Many universities have begun to include skills in teaching and administration in their faculty development programs on the basis of the hypothesis that faculty who are skilled in this discipline can actually advance the art and science of education rather than just execute same. Most of these programs include as a minimum curriculum design, effective teaching methodology and evaluation strategies, program evaluation, and research in medical or health sciences education.21 In fact, if this is one of your strengths, it could well be your major area of expertise and contribution to a department as opposed to bench research. As we move to more innovative ways of integrating the undergraduate medical school curriculum with the needs of various residency programs, this area is likely to gain major acceptance as one of the primary evaluation tools for promotion, on a par with gene splicing.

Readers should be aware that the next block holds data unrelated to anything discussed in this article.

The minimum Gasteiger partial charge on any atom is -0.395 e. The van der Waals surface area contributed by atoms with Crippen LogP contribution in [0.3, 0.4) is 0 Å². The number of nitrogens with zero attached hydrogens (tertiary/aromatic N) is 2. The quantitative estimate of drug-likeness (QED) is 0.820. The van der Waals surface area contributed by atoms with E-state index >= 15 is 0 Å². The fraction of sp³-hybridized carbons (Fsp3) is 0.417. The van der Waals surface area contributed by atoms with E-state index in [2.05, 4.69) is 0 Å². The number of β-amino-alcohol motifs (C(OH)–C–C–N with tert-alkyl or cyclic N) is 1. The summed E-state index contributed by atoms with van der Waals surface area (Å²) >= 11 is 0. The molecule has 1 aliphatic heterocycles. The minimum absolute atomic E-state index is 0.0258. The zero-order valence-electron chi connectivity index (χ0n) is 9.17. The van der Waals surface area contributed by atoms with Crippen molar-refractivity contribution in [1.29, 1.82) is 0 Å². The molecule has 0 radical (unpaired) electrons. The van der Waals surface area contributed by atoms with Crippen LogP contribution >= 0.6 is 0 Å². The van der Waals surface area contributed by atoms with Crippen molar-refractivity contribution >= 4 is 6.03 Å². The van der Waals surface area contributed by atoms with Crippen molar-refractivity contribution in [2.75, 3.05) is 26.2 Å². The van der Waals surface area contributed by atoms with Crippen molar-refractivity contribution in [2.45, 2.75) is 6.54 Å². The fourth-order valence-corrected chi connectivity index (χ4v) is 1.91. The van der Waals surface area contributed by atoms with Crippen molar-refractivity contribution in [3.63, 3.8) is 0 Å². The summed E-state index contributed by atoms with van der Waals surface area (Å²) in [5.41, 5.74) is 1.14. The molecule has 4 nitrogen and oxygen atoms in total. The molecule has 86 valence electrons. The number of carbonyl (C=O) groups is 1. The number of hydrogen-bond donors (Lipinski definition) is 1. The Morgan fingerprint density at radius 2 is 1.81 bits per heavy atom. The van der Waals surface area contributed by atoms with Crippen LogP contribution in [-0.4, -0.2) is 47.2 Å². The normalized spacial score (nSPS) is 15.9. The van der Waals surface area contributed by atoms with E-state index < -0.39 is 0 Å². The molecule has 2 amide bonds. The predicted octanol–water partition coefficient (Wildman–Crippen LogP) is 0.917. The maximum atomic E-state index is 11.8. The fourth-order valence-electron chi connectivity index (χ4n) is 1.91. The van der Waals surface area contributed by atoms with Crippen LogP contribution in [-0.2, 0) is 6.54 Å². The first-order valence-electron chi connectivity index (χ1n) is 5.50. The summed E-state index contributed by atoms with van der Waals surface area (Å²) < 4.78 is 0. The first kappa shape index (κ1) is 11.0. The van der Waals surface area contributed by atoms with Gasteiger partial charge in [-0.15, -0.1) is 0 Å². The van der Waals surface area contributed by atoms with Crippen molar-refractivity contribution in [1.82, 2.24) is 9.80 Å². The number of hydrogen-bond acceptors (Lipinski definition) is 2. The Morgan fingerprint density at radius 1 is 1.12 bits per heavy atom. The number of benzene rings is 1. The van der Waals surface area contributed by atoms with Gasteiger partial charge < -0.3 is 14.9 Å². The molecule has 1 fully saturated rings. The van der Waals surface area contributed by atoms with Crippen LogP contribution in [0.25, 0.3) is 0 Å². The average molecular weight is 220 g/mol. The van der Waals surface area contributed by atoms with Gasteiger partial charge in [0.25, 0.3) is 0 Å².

The mentor and mentee should meet in an official capacity with the chairman at least twice a year with minutes being taken and an action plan prepared. If the individual is in a subspecialty division, then the division chief should also be present. This will close the loop and put everybody on the same page. Progress reports should be produced by the mentee every 3 months, followed by an annual summary of activities. During the period of “protected time,” the faculty member should have no clinical responsibilities except for patients whom he or she has operated on in the recent past. Most of the expectations of a successful faculty member at this level are outlined in Table 1. At the end of 2 years, attention should be paid to developing an area of clinical interest so that the mentee can begin giving lectures and grand rounds within the university community and the locoregional area. Between basic science and clinical reports, the faculty member should publish a minimum of 3 papers per year as first author and another 3 or 4 papers as a participating coauthor on other collaborative manuscripts. At this stage, publications can be case reports or small series reviews as well as basic research work. It is important to remember that it takes the better part of 10 months to get a paper accepted for publication. Therefore, it is very unlikely that you will publish much during the first year. Dossiers are usually sent out for external review early in your fifth year, which effectively leaves only 4 years of preparation time for the candidate. Therefore, if an entry-level faculty member first-authors 3 papers per year and coauthors 3 additional papers, the aggregate of 24 manuscripts should bode well for promotion to associate professor. Peer-reviewed journals are preferable but not an absolute requirement at this point. It is important for entry-level faculty to be “selfish” during this period and first-author as many publications as possible. This is particularly important when working with residents or students publishing case reports or small series reviews that are your brainchild. They should be told up front that you are going to be the first author. If they develop the idea and do most of the work, then you have to use good judgment and common sense in deciding the order of authorship.